From Petrol to Wireless Charging Mobility Evolves with Advanced Power SystemsAugust 20, 2017 by Chris Lee
This article explains the development of electric mobility, with a focus on e-bikes which are proliferating around the world.
This article explains the development of electric mobility, with a focus on e-bikes which are proliferating around the world, especially in developing regions. These new means of personal travel have necessitated a rethink in charging technology – primarily to reduce charging time while adhering to stringent safety standards. Integrated high-voltage ICs are now available to address the needs of such advanced power systems.
Easing the ability for a person (and their belongings if possible) to travel from point A to B has always been a challenging and competitive enterprise. From human-powered systems to steam to internal combustion to super-capacitors, the desire to safely compress energy into a form useful to a vehicle has driven (no pun intended) designers to try just about every technology that can store energy, from coiled steel springs to flywheels.
Mainstream mobility has been driven by internal combustion engines connected to the drive wheels of a vehicle with a mechanical drivetrain. From scooters to semitrailers, burning engines have dominated the power scene. However, the emergence of truly viable alternative drivetrain and energy storage systems has made the coming proliferation of electric vehicles in the marketplace inevitable. In every single case, solid-state solutions have displaced analog in every application space one has been created for.
Electric mobility is getting a big boost with the advent of next-generation power electronics. New topologies and technologies have shrunken circuits, increased power density, reduced thermal loading, and enhanced efficiency. The next generation of passenger vehicles will break the anxiety over range limits, and; commercial applications like electric buses and autonomous trucks are already beginning to germinate.
One area often overlooked in developed countries is in two-wheeled and three-wheeled e-mobility. The impact of e-bikes, trikes, and carts in the developing world cannot be understated. In addition to providing highly reliable and quiet transportation to the masses, EVs in this category push dirty and noisy two-stroke engines out of the market, quieting and cleaning up the street environment. This provides cascading benefits throughout an economy.
Certain countries have even passed laws to encourage the adoption of e-bikes. In China, the authorities will stop issuing new licenses for gas-powered bicycles in favor of e-bikes. In every mobility industry size, weight, and energy density are paramount, fomenting development in improved power management systems. With the expansion in EV ownership, there is an increasing need for more and better charging stations, with the demand to support faster charging at higher voltages and currents than previously available.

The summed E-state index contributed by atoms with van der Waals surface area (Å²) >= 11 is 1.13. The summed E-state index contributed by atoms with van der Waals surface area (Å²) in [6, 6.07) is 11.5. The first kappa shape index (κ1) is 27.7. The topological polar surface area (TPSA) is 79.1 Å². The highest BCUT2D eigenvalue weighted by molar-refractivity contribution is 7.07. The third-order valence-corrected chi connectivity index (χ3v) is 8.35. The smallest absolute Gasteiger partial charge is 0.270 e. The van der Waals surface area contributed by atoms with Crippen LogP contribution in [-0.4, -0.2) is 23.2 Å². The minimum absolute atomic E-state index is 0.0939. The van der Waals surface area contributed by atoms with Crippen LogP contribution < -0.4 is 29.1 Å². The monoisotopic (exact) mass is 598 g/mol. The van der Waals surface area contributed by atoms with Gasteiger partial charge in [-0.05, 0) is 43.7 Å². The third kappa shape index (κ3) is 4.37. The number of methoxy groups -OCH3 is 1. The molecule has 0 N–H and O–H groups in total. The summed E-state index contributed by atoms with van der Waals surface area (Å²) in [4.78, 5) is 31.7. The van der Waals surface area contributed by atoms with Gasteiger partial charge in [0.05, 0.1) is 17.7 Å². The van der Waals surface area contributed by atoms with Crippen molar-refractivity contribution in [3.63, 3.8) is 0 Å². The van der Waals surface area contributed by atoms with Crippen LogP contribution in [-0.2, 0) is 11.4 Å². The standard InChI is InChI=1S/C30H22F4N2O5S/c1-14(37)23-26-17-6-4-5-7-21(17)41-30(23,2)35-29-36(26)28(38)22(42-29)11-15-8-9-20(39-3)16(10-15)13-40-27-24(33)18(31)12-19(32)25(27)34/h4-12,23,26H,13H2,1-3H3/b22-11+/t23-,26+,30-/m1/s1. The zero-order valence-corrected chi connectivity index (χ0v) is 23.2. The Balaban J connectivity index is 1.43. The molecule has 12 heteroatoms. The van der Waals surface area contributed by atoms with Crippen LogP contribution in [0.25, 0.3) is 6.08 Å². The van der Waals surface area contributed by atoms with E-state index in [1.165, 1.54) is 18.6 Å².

This pressure for smaller, faster, and more powerful presents the design engineer with a great many challenges to address. Nobody wants charger to be slower, yet nobody wants to fumble with ungainly cables and connectors just to be able to drive their EV. Everyone wants higher power densities, but nobody wants a thermal runaway in their basement (go figure).
Each requirement has a school of related issues following it like remoras on a shark. Increased power density and current handling impacts thermal management as well as vias, pins, cables, and connectors. Increased durability and ruggedness affects bulk and cost in a near-direct ratio. Chasing only cost and time-to-market can lead to incomplete engineering that leads to eventual system failure.
To meet this need, companies like Power Integrations offer solutions using integrated high-voltage ICs. Devices able to address the needs of advanced power systems must have features like current limiting and thermal shutdown, frequency jittering to reduce EMI, and high switching frequencies to significantly reduce the size of the magnetics.
For example, their TOPSwitch™-JX cost-effectively incorporates a 725 V power MOSFET, a high-voltage switched current source, multi-mode PWM control, and additional protection features into a single device. Energy-efficient over its entire load range, the device has a no-load consumption of less than 70 mW at 230 VAC.
Another highly-integrated example is the HiperLCS™ IC, an integrated LLC power stage with a multi-function controller, high-side and low-side gate drivers, and two power MOSFETs in a half-bridge configuration. Devices like these can eliminate dozens of external components in a circuit, reduce assembly cost, and dramatically shrink magnetics size while using SMD ceramic output capacitors.
Figure 1: HiperLCS showing very low component count
Reducing the BOM
This reduction in external power components is a significant force multiplier in a system. As another example, Power Integration’s HiperTFS™-2 devices bring a high-power two-switch-forward converter and a mid-power flyback (standby) converter into a single, low-profile eSIP™ power package. This single-chip solution provides the controllers for both of the two-switch-forward and flyback converters, high- and low-side drivers, all three of the high-voltage power MOSFETs while eliminating the converter’s need for costly external pulse transformers.